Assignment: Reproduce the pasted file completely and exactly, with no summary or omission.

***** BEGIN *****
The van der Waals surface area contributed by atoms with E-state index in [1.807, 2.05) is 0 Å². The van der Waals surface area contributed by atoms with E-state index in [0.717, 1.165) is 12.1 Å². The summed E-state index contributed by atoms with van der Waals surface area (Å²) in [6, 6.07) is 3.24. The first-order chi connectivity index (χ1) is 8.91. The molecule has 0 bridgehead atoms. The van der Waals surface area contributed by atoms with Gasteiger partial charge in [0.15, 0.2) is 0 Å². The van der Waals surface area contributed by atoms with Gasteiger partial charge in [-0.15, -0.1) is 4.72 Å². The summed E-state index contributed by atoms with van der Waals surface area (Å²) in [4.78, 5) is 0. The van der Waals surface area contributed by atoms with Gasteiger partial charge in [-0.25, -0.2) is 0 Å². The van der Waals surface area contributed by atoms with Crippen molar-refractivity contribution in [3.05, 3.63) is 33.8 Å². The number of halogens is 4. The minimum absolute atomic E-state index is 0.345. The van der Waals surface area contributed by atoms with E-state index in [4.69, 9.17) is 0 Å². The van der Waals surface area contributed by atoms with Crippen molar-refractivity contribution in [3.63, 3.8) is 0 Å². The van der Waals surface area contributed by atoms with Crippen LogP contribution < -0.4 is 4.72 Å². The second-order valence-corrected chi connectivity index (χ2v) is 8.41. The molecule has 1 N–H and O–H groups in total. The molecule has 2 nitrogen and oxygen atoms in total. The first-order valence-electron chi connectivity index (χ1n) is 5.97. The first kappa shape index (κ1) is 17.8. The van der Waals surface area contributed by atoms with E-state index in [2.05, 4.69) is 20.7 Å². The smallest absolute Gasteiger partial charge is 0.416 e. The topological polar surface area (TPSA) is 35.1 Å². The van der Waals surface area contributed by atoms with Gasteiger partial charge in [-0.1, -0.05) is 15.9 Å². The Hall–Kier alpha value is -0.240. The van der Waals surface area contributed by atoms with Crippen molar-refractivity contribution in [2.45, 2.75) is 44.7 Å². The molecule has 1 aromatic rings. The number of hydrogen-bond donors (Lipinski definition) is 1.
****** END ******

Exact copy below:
The van der Waals surface area contributed by atoms with E-state index in [1.807, 2.05) is 0 Å². The van der Waals surface area contributed by atoms with E-state index in [0.717, 1.165) is 12.1 Å². The summed E-state index contributed by atoms with van der Waals surface area (Å²) in [6, 6.07) is 3.24. The first-order chi connectivity index (χ1) is 8.91. The molecule has 0 bridgehead atoms. The van der Waals surface area contributed by atoms with Gasteiger partial charge in [0.15, 0.2) is 0 Å². The van der Waals surface area contributed by atoms with Gasteiger partial charge in [-0.15, -0.1) is 4.72 Å². The summed E-state index contributed by atoms with van der Waals surface area (Å²) in [4.78, 5) is 0. The van der Waals surface area contributed by atoms with Gasteiger partial charge in [-0.25, -0.2) is 0 Å². The van der Waals surface area contributed by atoms with Crippen molar-refractivity contribution in [3.05, 3.63) is 33.8 Å². The number of halogens is 4. The minimum absolute atomic E-state index is 0.345. The van der Waals surface area contributed by atoms with E-state index in [4.69, 9.17) is 0 Å². The van der Waals surface area contributed by atoms with Crippen molar-refractivity contribution in [3.63, 3.8) is 0 Å². The van der Waals surface area contributed by atoms with Crippen LogP contribution < -0.4 is 4.72 Å². The second-order valence-corrected chi connectivity index (χ2v) is 8.41. The molecule has 1 N–H and O–H groups in total. The molecule has 2 nitrogen and oxygen atoms in total. The first-order valence-electron chi connectivity index (χ1n) is 5.97. The first kappa shape index (κ1) is 17.8. The van der Waals surface area contributed by atoms with E-state index in [2.05, 4.69) is 20.7 Å². The smallest absolute Gasteiger partial charge is 0.416 e. The topological polar surface area (TPSA) is 35.1 Å². The van der Waals surface area contributed by atoms with Gasteiger partial charge in [-0.1, -0.05) is 15.9 Å². The Hall–Kier alpha value is -0.240. The van der Waals surface area contributed by atoms with Crippen molar-refractivity contribution in [2.45, 2.75) is 44.7 Å². The molecule has 1 aromatic rings. The number of hydrogen-bond donors (Lipinski definition) is 1.